The bright red billboards lined the freeways of Dallas and stretched north to the suburbs. They had airbrushed glamour shots of Lance’s parents and block letters that read “Spouses Selling Houses: Nicky & Ricky” with an 800 number at the bottom. The billboards were a tolerated eyesore, had been since Lance was 5 years old, almost two decades ago.
Nicky had kept the same hairsprayed bangs since the late ’80s and was known around Dallas for her large red glasses. Ricky had a thick black Selleck mustache and was jokingly mistaken for Magnum, P.I. Their faces were on benches at DART bus stops and stamped on direct mailers sent to nicer ZIP codes and anywhere the advertising agency could think to put their faces.
Lance couldn’t avoid seeing his parents en route to DFW. He was flying to Alaska.
It had been a month since the Cessna 206 seaplane his parents were aboard crashed attempting a water landing a few hundred miles north of Anchorage. Lance needed to see where his parents were lost, where the wind had grabbed hold of their plane and taken it headlong into roiling whitecaps. They had been on a Denali flight-seeing tour for their 25th anniversary, a trip Lance had suggested, knowing his mother wanted to see beluga whales and his father wanted to learn to fly-fish. For years they had talked of renewing their vows in the shadow of Mount McKinley, and after a gentle nudge from Lance, they had booked the trip.
He got the call as he was leaving the DMA for the night, where he worked as a major donor events assistant. The touring company representative told Lance that his parents had left Lake Hood in the morning and crashed several hours later near Cook Inlet. Only debris had been found. The landing floats bobbed perfectly intact near the navigational light at the jagged southwest tip of Elizabeth Island.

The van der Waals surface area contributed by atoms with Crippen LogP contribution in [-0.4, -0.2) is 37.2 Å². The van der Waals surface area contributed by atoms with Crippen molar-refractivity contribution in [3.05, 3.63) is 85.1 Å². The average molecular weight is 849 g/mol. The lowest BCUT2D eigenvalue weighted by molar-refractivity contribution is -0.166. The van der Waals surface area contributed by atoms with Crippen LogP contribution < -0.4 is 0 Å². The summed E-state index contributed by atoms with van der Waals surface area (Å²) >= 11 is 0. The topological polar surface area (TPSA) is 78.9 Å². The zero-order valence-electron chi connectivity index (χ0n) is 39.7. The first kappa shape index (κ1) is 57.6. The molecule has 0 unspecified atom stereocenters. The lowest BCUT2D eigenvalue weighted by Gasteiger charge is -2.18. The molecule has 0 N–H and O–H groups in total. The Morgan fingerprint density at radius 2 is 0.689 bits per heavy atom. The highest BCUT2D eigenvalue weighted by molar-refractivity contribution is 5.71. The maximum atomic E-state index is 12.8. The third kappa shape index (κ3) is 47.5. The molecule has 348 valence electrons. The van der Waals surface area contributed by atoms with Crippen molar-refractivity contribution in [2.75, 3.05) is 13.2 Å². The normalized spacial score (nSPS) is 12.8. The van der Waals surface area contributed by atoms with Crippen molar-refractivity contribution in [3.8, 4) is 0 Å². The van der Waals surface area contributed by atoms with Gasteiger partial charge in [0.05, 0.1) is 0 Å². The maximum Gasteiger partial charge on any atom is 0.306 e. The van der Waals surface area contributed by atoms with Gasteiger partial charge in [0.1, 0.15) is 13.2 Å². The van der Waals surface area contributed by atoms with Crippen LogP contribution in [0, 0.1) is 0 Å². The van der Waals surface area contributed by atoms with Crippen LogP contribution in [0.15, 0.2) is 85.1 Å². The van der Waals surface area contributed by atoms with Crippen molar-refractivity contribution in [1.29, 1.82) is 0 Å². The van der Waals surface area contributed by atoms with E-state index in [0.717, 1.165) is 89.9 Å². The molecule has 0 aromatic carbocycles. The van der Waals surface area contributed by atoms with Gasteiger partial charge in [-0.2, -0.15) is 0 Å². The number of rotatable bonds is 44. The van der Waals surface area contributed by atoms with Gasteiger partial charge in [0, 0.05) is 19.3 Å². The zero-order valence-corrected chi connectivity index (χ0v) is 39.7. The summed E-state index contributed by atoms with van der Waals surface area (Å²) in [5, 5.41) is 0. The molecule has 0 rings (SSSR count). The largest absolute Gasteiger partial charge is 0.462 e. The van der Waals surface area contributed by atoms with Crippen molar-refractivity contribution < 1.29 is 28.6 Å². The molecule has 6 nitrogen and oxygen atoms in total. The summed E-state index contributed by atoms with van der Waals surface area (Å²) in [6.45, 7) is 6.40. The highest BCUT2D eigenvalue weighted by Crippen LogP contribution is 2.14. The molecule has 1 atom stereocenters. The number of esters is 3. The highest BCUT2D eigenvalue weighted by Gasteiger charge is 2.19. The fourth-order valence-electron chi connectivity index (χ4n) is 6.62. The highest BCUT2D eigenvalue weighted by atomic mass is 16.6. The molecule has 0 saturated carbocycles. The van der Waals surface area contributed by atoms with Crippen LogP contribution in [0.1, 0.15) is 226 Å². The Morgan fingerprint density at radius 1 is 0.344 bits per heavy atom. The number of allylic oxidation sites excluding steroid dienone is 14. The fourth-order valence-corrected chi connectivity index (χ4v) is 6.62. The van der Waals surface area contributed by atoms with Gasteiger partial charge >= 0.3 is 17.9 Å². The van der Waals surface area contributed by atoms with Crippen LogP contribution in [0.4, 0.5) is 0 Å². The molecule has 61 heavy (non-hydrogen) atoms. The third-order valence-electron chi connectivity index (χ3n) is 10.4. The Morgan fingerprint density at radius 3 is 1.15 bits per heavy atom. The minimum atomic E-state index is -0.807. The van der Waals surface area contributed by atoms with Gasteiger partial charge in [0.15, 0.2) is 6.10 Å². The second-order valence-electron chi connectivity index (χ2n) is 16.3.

There wasn’t a cloud in the sky, the representative had said. They weren’t sure exactly what had gone wrong, but the representative assured Lance they were looking into it. Said it was likely the winds of vengeance, a rogue wave in the sky that took them. The good news about these kinds of accidents, the representative mentioned, was they were generally instant. Dead on impact. Given over to an unforgiving sea. Before ending the call, the representative told Lance that if he had any other questions, he could contact the company’s lawyer, who would be able to discuss next steps, which would be confusing in the way only determining liability can be.
Lance walked on in silence across Woodall Rodgers and continued on North St. Paul to his apartment in Uptown, where he could look down any street and see his parents’ smiling faces 40 feet above an intersection or plastered onto a bus stop bench. There, in the middle of Uptown, he couldn’t hold the remoteness of Alaska in his mind, to imagine his parents at the bottom of Cook Inlet or swept out to sea, his mother’s big red glasses a bit of flotsam.
The paperwork kept coming. More documents to sign. More lawyers to talk to even after his parents’ memorial service in a rented tent at the Arboretum. There were so many loose ends to tie up that it took Lance weeks to book his three-day trip.
On an overcast Friday in August, Lance landed in Anchorage. His mother had called and told him how brilliant the whale watching was. At change of tide, belugas can be seen teeming in the water, and with the backdrop of mountains, Nicky said, it made the whole scene especially stunning. And so Lance took an Uber to the shoreline to watch for the afternoon, but not a single whale breached the surface.
The next day, he hired a seaplane to take him to Lake Hood and over Cook Inlet, retracing his parents’ route. At Elizabeth Island, the pilot stayed with the plane and Lance spent the day walking the cliffs overlooking the shoreline. He took in the volcanic air and looked out at the offshore oil platforms and beyond them to a flat horizon. Lance collected a small vial of seawater and a Ziploc full of volcanic ash and bits of crystalline pumice. He wanted to take something home with him.
Back at DFW, Lance hired a taxi. On I-30 he looked out his window and saw his parents overlooking the interstate every few miles. It would be some time before the billboards would come down, several months to go on the last contract. But Lance thought he might renew for another year, keep his parents around town. He had only ever known Dallas with them in it.
Blake Kimzey is the executive director of Writing Workshops Dallas and the author of the story collection Families Among Us.